The simultaneous shutdown of power plants, which triggered the unprecedented increase in electricity rates, is an old tactic employed by a powerful cartel, a party-list lawmaker said.
Bayan Muna Rep. Carlos Zarate sees a pattern in the “synchronized” shutdown of several plants starting from 2011
Zarate said that in October 20 to 26, 2011, the Malampaya natural gas plant shut down for a scheduled maintenance.
Without its usual supply from Malampaya, Manila Electric Co. (Meralco) had to draw its electricity from three independent power producers (IPPs): Quezon Power Philippines Ltd. (QPPL)’s coal-fired facility, the 1,000-megawatt (mW) Sta. Rita plant, the 500-MW San Lorenzo natural gas plant, and the state-owned National Power Corp.
Both Sta. Rita and San Lorenzo plants are owned by the Lopez-led First Gas Holdings.
Zarate said the sequence was repeated from June to July in 2012. After Malampaya plant shut down, the Calaca and Sual plants were hit by outages. Also shutting off was a plant in Pagbilao owned by Team Energy, which also owns Sual, and the Malaya thermal power plant in Rizal.
During that period, Meralco also raised its rates.
“Now these power utilities are singing the same old tune again. The Malampaya facility—supposedly scheduled for a maintenance shutdown only once every two years – is now being shut down almost every year, and, as always it is also accompanied by unscheduled outages of other power plants” Zarate said.
The Malampaya outage “has become an annual event and the consumers are always the victims and at the losing end. This is nothing but a modus operandi of a cartelized industry and the Aquino administration is not doing anything as it is apparently becoming its protector instead,” he added.
At the House Committee on Energy hearing last week, a Department of Energy official revealed at least nine power plants had forced outages beginning in November: Sual, GN Power 2, Sta. Rita Module 20, Sta. Rita Module 30, Ilijan 2, QPPL, Sual 1, Calaca 1, and Masinloc 1.
The plants’ outage coincided with the maintenance shutdown of Malampaya, which was scheduled from November 11 to December 10.
This time, Meralco turned to the Wholesale Electricity Spot Market (WESM), where prices soared from P13.47 to P33.22 per kilowat-hour (kWh) in just weeks.
The Energy Regulatory Commission last week approved Meralco’s petition for a P4.15 rate increase in three installments.
Zarate said that since the Energy and Power Industry Reform Act (Epira) took effect in 2000, power prices have skyrocketed.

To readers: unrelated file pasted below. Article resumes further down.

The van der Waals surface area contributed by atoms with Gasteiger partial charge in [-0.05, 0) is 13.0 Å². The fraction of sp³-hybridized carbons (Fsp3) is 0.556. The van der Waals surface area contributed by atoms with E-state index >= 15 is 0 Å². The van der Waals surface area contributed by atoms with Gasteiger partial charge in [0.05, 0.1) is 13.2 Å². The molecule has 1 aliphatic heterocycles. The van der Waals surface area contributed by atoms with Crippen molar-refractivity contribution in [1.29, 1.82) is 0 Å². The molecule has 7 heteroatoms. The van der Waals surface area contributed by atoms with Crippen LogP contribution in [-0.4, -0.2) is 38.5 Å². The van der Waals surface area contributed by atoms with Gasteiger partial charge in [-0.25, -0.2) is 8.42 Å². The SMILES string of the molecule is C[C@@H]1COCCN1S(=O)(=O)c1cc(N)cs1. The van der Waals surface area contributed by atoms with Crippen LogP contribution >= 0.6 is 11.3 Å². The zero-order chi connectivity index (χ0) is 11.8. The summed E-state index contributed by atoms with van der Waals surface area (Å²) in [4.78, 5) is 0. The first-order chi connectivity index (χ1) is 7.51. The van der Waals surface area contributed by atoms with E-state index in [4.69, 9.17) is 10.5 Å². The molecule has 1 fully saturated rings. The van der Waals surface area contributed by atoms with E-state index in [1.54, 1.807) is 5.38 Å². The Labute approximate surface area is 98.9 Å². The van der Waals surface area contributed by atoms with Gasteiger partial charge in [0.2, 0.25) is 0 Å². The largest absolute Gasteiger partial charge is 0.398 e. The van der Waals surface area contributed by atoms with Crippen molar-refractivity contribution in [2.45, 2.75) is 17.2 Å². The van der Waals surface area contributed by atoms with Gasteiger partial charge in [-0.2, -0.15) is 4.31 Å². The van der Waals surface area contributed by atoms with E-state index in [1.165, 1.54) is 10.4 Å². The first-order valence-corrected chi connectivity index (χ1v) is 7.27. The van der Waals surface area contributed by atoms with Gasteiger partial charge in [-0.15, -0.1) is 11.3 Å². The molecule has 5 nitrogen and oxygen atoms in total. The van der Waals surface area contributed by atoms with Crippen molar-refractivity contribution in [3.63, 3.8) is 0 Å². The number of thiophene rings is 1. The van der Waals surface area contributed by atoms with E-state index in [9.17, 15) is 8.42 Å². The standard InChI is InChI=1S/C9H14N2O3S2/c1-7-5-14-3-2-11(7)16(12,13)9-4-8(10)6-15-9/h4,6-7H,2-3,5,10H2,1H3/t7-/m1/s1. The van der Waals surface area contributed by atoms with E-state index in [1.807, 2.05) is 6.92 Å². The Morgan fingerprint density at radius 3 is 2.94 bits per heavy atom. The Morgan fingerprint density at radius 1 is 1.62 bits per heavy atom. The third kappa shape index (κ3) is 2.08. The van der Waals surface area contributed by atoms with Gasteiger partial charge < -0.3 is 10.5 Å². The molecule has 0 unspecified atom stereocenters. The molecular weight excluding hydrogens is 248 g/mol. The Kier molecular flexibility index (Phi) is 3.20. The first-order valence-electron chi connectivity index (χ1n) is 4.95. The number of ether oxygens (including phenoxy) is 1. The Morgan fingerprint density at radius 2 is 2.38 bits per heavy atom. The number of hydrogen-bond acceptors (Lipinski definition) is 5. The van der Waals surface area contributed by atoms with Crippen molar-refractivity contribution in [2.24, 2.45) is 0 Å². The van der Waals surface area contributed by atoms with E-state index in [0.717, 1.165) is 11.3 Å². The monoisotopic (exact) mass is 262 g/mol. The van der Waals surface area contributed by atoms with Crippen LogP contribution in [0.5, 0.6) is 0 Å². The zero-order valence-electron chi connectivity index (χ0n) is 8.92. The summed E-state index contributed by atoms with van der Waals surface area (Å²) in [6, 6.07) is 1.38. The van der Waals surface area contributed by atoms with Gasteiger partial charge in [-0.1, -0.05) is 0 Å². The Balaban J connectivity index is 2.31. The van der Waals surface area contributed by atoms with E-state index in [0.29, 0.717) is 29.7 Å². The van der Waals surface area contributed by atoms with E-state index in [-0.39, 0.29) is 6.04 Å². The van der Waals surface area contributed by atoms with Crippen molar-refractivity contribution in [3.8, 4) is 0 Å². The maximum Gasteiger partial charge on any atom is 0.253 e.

“The privatization and deregulation of the power industry is actually a boon only to the corporate players but a bane and a scourge to the people. With Epira, private corporate profits are given absolute priority over consumer welfare and economic development, while the state steps aside,” ended Zarate.
Therma Mobile, who has a short-term contract with Meralco, was supposed to provide 234 megawatts at P8.65 per kWh during this period. But it only sold 100 mW to Meralco, forcing Meralco to buy from WESM.
Zarate said the power industry is controlled by a cartel, similar to that of the oil industry. He pointed out that the plants that went on forced outages are owned by Cojuangco-San Miguel Corporation (Ilijan), Lopez group (San Lorenzo), and Consuji (Calaca). The two smaller groups are Ayala (GN Power) and AES Philippines (Masinloc).
These companies, he said, control 80 percent of the country’s power capacity. Cojuangco has 22 percent, Aboitiz, 20 percent, Lopez, 18 percent, Ty, 12 percent, and Consunji, eight percent, he said.
Advocacy groups Bukluran ng Mamamayang Pilipino (BMP) and Kongreso ng Pagkakaisa ng mga Maralita ng Lungsod (KPML) slammed Meralco for the P4.15 increase when “the firm is making so much money to the tune of an expected core net income of P17 billion for 2013.”
“Meralco’s anti-consumer price hike will be too much to bear as it translates to an increase of P830 in the power bill of households which consume 200 kwh every month,” the groups said.
Leody de Guzman, Bukluran president, said the rate hike was ill-timed because, aside from the onset of the Christmas season, the country is still recovering from a string of natural calamities.
“Aside from the economic setback caused by typhoons Santi and Yolanda and the strong tremor that had rocked Bohol and other parts of Visayas, major cities are also confronted with an increase in the prices of LPG (Liquefied Petroleum Gas) and the MRT (Metro Rail Transit) and LRT (Light Rail Transit) fare hikes,” de Guzman said.
Even if the power rate increase will be paid in three installments, “it will still drive millions of wage earners to poverty,” he said.
Gabriela Rep. Luz Ilagan said “it was callous of Meralco to make poor households pay higher electricity rates when the company amassed billions of pesos in profit in 2012.”
The House of Representatives has scheduled an inquiry to determine if the power rate increase is excessive.